How is it that brickworkers were paid less when it rained? What is a green brick? And why was it crucial to handle wet bricks with the flat of one's hand only? Find the answers to these questions at Bursledon Brickworks in Southampton. The site which is now an industrial museum tells the whole story ...
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Bursledon Brickworks Industrial Museum
Swanwick Lane
SO31 7HB Southampton, United Kingdom

Sites

Krujë | Albania
Im Zentrum von Kruje in Nordalbanien steht die Festung des Nationalhelden Georgius Kastrioti Skenderbeg (1405-68). Der restaurierte Basar aus der Zeit um 1800, als Kruje Teil des osmanischen Reichs war, erinnert heute an ein lebendiges Museum, in dem die verschiedensten Handwerker in Können ziegen. ...
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Ethnographic Museum of Kruja
Muzeum Etnografik i Krujës
Fortress of Kruje
1501 Krujë, Albania

The power generated by the streams that flow down from the rugged mountains of Andorra has been put to many different uses over the centuries. This complex consists of a saw mill and a corn mill powered by the North Valira river, which date from the 16th and 17th centuries. They ceased working in ...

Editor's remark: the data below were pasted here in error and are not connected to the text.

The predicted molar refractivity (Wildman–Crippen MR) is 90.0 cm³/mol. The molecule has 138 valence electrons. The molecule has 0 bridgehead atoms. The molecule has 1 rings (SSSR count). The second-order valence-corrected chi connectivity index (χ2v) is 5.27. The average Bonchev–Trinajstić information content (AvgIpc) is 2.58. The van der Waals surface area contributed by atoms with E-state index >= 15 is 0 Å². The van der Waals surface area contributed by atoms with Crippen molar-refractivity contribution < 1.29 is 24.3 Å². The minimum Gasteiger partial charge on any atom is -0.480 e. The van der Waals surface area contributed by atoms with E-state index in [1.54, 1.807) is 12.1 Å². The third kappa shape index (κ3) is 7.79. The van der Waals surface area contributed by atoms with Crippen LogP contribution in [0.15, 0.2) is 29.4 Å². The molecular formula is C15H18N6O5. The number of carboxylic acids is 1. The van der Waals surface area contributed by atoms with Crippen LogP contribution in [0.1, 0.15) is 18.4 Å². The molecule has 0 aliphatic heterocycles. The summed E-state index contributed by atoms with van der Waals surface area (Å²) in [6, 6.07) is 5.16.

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Cal Pal Saw Mill and En Solé Corn Mill
Mola de cal Pal y la mola d’en Solé
Ctra General 3 La Cortinada
300 Ordino, Andorra

Sant Julia de Loria | Andorra
The tobacco plant was once commonly grown on the lower slopes of the mountains of Andorra, and its leaves were processed locally and made into products for smoking. This museum occupies the multi-storey factory worked by the Reig family between 1909 and 1957 and is sponsored by the Fondació Julià ...
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The Reig Factory Museum - Tobacco Museum
Museu Fàbrica Reig - Museu del Tabac
Carrer del Doctor Palau 17
700 Sant Julia de Loria, Andorra

Yerevan | Armenia
Yerevan with a population of just over a million people, about 35 per cent of the population of Armenia, is one of the world’s oldest cities. Its museum of science and technology is a recent foundation, said by visitors to be small but interesting. It aims to show the scientific and technological ...
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Science & Technology Museum
25 Bagrevand Street Nor Norq 0096
Yerevan, Armenia

Dornbirn | Austria